Solar Water Heater, A Homeowner's Guide
A solar water heater can provide from 50-100% of the home's hot water needs.
That will save you money and help save the environment too. Some of the systems are sold as kits that
can be added onto existing storage water heaters while others include a storage tank and in some cases a
boiler for a backup heater.
The two main types of systems are active and passive systems.
In an active system, a pump is used to circulate water through a solar
collector where the water is heated by the sun. The water is then pumped to the storage tank. The pump
is usually controlled by a controller that senses the temperature in the collector as well as the
storage tank. It compares the two temperatures and when the temperature of the water in the collector
gets a certain amount higher than the temperature in the storage tank, the circulating pump is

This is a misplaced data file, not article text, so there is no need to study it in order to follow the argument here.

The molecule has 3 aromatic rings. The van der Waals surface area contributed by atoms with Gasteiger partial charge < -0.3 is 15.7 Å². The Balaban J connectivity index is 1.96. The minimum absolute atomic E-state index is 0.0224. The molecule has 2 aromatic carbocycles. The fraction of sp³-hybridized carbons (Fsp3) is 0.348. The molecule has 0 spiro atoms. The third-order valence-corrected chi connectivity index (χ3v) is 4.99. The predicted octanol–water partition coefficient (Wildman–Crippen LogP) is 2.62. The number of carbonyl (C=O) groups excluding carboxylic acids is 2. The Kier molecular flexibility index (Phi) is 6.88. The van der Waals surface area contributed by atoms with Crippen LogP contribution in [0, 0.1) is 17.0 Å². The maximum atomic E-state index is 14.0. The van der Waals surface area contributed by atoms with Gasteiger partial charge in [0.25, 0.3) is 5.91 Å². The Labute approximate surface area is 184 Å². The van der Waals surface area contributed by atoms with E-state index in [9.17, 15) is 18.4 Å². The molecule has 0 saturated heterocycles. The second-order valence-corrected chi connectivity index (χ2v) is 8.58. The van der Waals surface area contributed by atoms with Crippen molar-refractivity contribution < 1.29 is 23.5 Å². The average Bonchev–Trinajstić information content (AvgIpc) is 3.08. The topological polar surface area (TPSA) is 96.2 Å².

In a passive system the water circulates by natural convection. This is a
process where warm water rises and cold water falls. For that reason the storage tank must be mounted
above the collector. These systems are sometimes referred to as thermosiphon systems or batch water
heaters. The hot water is stored in the tank on the roof with the collector.
Active systems are used in moderate to cold climates. Passive systems are
suitable for hotter climates where there is no danger of freezing.
In areas where the outside temperature drops below freezing, the collector is
connected to an indirect fired water heater. This is a standard water tank with a heat exchanger inside.
This is also referred to as a closed loop system.
The water in the solar water heater system has an antifreeze solution in it and
circulates inside the heat exchanger. The heat exchanger transfers the heat from the solar system to the
home's hot water system while keeping them separate.
Another option for cold climates is to drain the system during the cold months.
Some systems automatically drain the water as required by the temperature and are referred to as auto
drainback systems. In this case, the water that is normally inside the collectors drains down into the
home and is stored in atank while the system is off.